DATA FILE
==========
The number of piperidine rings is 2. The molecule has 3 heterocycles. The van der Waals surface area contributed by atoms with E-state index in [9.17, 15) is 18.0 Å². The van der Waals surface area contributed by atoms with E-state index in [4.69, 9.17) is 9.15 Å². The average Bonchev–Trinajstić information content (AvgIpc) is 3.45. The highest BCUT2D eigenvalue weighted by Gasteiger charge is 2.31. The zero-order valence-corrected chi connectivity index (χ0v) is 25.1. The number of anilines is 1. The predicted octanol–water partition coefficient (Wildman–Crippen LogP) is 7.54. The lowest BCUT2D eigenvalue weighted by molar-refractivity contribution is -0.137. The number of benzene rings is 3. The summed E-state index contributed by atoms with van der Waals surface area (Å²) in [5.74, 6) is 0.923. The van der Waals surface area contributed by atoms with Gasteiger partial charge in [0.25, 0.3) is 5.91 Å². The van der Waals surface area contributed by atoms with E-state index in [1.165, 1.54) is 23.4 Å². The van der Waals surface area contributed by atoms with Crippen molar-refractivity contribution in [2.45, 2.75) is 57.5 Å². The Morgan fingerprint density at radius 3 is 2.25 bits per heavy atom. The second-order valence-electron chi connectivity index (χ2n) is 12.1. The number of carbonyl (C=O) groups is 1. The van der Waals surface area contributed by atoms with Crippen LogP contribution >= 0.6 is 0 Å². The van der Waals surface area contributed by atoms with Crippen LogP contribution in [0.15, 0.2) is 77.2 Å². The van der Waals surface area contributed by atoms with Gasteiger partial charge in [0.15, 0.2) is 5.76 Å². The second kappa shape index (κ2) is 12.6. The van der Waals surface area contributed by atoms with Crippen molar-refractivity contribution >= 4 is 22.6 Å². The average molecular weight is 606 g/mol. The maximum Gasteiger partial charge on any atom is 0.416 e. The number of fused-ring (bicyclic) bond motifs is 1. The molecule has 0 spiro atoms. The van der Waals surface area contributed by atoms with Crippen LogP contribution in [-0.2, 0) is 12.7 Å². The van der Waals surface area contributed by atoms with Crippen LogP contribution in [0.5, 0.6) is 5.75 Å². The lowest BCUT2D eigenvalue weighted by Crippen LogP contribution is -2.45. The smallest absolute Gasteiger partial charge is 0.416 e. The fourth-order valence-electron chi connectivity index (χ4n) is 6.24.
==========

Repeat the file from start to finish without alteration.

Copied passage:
The number of piperidine rings is 2. The molecule has 3 heterocycles. The van der Waals surface area contributed by atoms with E-state index in [9.17, 15) is 18.0 Å². The van der Waals surface area contributed by atoms with E-state index in [4.69, 9.17) is 9.15 Å². The average Bonchev–Trinajstić information content (AvgIpc) is 3.45. The highest BCUT2D eigenvalue weighted by Gasteiger charge is 2.31. The zero-order valence-corrected chi connectivity index (χ0v) is 25.1. The number of anilines is 1. The predicted octanol–water partition coefficient (Wildman–Crippen LogP) is 7.54. The lowest BCUT2D eigenvalue weighted by molar-refractivity contribution is -0.137. The number of benzene rings is 3. The summed E-state index contributed by atoms with van der Waals surface area (Å²) in [5.74, 6) is 0.923. The van der Waals surface area contributed by atoms with Gasteiger partial charge in [0.25, 0.3) is 5.91 Å². The van der Waals surface area contributed by atoms with E-state index in [1.165, 1.54) is 23.4 Å². The van der Waals surface area contributed by atoms with Crippen molar-refractivity contribution in [2.45, 2.75) is 57.5 Å². The Morgan fingerprint density at radius 3 is 2.25 bits per heavy atom. The second-order valence-electron chi connectivity index (χ2n) is 12.1. The number of carbonyl (C=O) groups is 1. The van der Waals surface area contributed by atoms with Crippen LogP contribution >= 0.6 is 0 Å². The van der Waals surface area contributed by atoms with Crippen LogP contribution in [0.15, 0.2) is 77.2 Å². The van der Waals surface area contributed by atoms with Gasteiger partial charge in [0.15, 0.2) is 5.76 Å². The second kappa shape index (κ2) is 12.6. The van der Waals surface area contributed by atoms with Crippen molar-refractivity contribution >= 4 is 22.6 Å². The average molecular weight is 606 g/mol. The maximum Gasteiger partial charge on any atom is 0.416 e. The number of fused-ring (bicyclic) bond motifs is 1. The molecule has 0 spiro atoms. The van der Waals surface area contributed by atoms with Crippen LogP contribution in [-0.2, 0) is 12.7 Å². The van der Waals surface area contributed by atoms with Crippen LogP contribution in [0.5, 0.6) is 5.75 Å². The lowest BCUT2D eigenvalue weighted by Crippen LogP contribution is -2.45. The smallest absolute Gasteiger partial charge is 0.416 e. The fourth-order valence-electron chi connectivity index (χ4n) is 6.24.